Volition to lay off 16 employees

Volition to lay off 16 employees

CHAMPAIGN -- Video game producer Volition has notified 16 employees they'll be laid off April 12.

After the layoffs, the downtown Champaign studio will still have about 220 full-time employees, Volition President Mike Kulas said Friday.

Kulas said it's the first time in eight years that Volition has eliminated positions. He said "no further layoffs are on the horizon."

Through the years, Volition has typically increased the head count for video game projects, with recent games involving about 100 people each. But it's expected Volition will need "slightly fewer people on projects in the future," Kulas said.

One factor is that the studio doesn't have to adapt for a new generation of game systems. Microsoft's Xbox 360 and Sony's PlayStation 3 systems have been around five to six years, and no new generation of game system is expected to displace them soon, Kulas said.

Plus, it's been a hard time for the game industry, with the user base not growing as fast as game budgets, he said.

"Certain things we thought would happen did not happen, in terms of taking on additional projects," he added.

The layoffs weren't connected to the completion of particular games, and planning for the cuts began months ago, he said.

"For a variety of reasons, this was the right time to do it," Kulas said. "We didn't want to pull the trigger quickly. We kept people employed as long as we reasonably could."

Kulas said the layoffs are "pretty broad-based," affecting artist, designer, programmer and associate producer positions among others. One person affected has worked there seven years, he said.

It's conceivable those losing their jobs could be hired back, but only if there's turnover and they're qualified for the open positions, Kulas said.

"We don't have plans to increase head count," he added.

But affected employees will be informed of job opportunities that Volition's parent company, THQ Inc., has in other cities.

Volition plans to release its newest game, "Red Faction Armageddon," on May 31. The newest installment of Volition's Saints Row franchise, "Saints Row: The Third," is expected to be out in time for the holidays.

THQ Inc., mentioned both games in its annual report in February, saying the coming year will be driven by "the strongest core games lineup in our history."

THQ also noted it has signed a multiyear agreement with film director Guillermo del Toro to create inSANE, an original trilogy of "Triple-A" titles to be developed by Volition. Del Toro wrote and directed "Hellboy" and "Pan's Labyrinth," among other films.

Del Toro visited Champaign last fall and spoke to Volition's staff, Kulas said. The director has also participated in brainstorming design meetings.

"He plays games. He understands games. He realizes that games and films are not the same thing," Kulas said.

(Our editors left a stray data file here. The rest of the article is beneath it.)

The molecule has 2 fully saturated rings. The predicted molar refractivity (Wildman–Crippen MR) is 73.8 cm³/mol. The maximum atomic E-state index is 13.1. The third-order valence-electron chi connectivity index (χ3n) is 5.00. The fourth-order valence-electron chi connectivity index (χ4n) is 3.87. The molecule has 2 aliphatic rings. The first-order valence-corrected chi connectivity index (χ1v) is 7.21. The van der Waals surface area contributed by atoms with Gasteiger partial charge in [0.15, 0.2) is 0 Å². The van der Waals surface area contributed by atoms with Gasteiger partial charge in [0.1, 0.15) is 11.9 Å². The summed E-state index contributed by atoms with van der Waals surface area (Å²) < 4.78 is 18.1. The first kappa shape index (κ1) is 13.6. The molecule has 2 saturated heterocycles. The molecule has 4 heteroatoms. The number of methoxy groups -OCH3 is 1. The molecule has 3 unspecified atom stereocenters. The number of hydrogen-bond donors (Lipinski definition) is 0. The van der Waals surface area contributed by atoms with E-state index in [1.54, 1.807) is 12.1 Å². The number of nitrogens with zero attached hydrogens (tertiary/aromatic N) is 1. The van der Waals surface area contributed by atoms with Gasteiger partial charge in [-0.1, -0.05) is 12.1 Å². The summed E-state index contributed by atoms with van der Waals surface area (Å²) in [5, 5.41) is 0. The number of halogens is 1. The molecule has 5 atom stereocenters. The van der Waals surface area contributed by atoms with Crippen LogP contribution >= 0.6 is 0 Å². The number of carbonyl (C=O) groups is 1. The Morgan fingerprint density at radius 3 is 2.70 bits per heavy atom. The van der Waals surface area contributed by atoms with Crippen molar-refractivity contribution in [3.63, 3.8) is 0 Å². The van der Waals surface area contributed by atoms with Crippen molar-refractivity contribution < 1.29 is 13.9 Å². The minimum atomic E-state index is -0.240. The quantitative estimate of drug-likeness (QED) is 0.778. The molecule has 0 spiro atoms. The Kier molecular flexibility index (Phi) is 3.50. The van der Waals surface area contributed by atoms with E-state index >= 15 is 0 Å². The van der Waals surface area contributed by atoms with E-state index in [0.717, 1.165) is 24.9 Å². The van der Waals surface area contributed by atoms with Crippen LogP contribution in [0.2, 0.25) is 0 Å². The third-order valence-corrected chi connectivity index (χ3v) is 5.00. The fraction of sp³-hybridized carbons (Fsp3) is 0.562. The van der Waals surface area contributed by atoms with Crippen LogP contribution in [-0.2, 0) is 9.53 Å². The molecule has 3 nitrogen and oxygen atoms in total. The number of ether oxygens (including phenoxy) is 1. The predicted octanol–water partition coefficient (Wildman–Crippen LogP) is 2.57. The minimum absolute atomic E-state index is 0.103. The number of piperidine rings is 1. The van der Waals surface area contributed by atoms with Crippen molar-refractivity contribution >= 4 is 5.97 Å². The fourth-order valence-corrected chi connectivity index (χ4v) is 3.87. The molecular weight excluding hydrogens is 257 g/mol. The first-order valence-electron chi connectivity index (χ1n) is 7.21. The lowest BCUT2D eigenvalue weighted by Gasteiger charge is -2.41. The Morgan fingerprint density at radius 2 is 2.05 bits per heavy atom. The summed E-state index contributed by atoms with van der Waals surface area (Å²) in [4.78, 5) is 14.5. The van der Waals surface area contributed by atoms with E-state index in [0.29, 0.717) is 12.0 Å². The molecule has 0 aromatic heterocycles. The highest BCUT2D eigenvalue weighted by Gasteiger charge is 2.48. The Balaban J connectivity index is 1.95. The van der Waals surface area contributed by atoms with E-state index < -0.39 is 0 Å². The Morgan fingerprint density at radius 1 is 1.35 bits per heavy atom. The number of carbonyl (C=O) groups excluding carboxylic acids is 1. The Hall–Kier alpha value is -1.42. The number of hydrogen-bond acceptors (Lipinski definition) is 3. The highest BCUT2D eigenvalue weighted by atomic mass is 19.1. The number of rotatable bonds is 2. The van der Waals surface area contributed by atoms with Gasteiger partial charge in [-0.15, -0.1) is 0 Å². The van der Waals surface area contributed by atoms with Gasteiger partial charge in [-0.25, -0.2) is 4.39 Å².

The arrangement has been "a real collaboration, not someone sticking their name on a game," he added. "He (del Toro) reviews materials and has ideas at the same time he's making movies."

Most work with del Toro so far has been geared to the first game in the inSANE trilogy, but the collaborators have also discussed ideas for the second and third games.

THQ hasn't disclosed any projected release for the trilogy.

"Our games historically take two to four years to develop," Kulas said.

The next release "Red Faction Armageddon" is the fourth in the Red Faction series, following "Red Faction," "Red Faction II" and "Red Faction: Guerrilla."

This time game play takes place underground on Mars, "fighting a different kind of enemy aliens indigenous to Mars," Kulas said.

"No one knows what's underground on Mars, so we had creative license to do what we wanted there," he said. "Visually, it's stunning with beautiful locales in which to fight aliens."

As for Volition's parent company, THQ reported a drop in earnings and net income for the quarter that ended Dec. 31, 2010.

The company had a net loss of $14.9 million in that quarter, down from net income of $542,000 in the same quarter a year earlier.

For the first nine months of the fiscal year, the company had a net loss of $92 million, compared with net income of $1.38 million for the same nine months the previous year.

Net sales amounted to $314.6 million during the quarter that ended Dec. 31, compared with $356.7 million during the same quarter a year earlier.

The year also saw a dramatic swing toward domestic sales. An estimated 74.4 percent of THQ's revenue came from domestic sales, while 25.6 percent came from foreign sales.

A year earlier, domestic sales accounted for 63.5 percent and foreign sales for 36.5 percent.

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